“Attack, Baiquien [Bethune] is with us!”
— Battle cry of Chinese soldiers
Norman Bethune died as he lived: at work and without thought for himself. He was operating, without gloves, on a soldier when he cut himself and contracted a fatal infection. He died November 12, 1939, in China.
It was not long before the man became a legend. This foreigner who had left home to join the fight against invading forces, who selflessly cared for soldiers and the Chinese people, always in extremely harsh conditions, was seen as a model of generosity for others to aspire to. Bethune’s image would often be used by the Chinese government to symbolize the principles of selflessness and altruism to the Chinese people.
All over China, there are tales of the famous stranger who worked ceaselessly, giving his clothes, his food and even his own blood to the wounded. The soldiers even took up a new battle cry: “Attack, Baiquien [Bethune] is with us!”
Today, Norman Bethune is considered a martyr and a hero of the Chinese Revolution. In a memorial essay, Chairman Mao Zedong cites Norman Bethune as the embodiment of selfless devotion to duty, the essential principle that his memory represents in China to this day. His remains lie in a park dedicated to the memory of those who died in the war of resistance. His tomb and a memorial statue stand across the street from the Norman Bethune International Peace Hospital.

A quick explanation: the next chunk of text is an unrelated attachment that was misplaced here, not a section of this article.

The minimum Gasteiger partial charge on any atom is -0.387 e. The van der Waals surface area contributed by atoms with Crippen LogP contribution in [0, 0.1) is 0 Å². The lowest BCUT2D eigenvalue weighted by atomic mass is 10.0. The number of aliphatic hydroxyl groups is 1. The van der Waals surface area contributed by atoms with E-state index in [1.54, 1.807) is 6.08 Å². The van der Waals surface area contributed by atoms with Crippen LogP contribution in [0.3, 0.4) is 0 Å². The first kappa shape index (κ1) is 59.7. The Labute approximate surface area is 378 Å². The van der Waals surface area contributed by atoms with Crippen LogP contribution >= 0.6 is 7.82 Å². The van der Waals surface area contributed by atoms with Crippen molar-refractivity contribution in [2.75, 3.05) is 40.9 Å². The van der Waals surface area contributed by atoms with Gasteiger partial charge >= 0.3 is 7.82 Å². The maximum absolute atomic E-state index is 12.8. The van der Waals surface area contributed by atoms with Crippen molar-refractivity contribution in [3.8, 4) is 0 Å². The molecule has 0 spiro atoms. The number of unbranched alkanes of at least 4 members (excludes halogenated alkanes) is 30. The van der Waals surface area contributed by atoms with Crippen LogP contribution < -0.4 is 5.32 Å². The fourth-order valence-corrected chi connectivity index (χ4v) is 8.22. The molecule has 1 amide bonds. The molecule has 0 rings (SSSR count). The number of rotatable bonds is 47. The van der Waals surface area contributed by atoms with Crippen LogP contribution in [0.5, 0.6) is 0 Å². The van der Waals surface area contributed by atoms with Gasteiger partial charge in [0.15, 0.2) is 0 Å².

Bethune is also warmly remembered in Spain, where he
helped both soldiers and civilians on the route from Malaga to Almeria. In 2004, the Centro Andaluz de la Fotografia created an exhibition that tells this story. Montréal's McCord Museum will be presenting this exhibition from the fall of 2008 to the spring of 2009.
In Canada, Norman Bethune is memorialized in Montréal, at Place Norman-Bethune, with a statue donated by China. The square is across the street from Concordia University, a popular choice for Chinese international students. In his birthplace of Gravenhurst, Ontario, visitors can take a tour of Bethune Memorial House, which is preserved as a National Historic Site of Canada.
Norman Bethune remains a true hero of the modern era, a model of internationalism, courage, devotion, and determination. For these qualities, this illustrious Montréaler is remembered and celebrated around the world.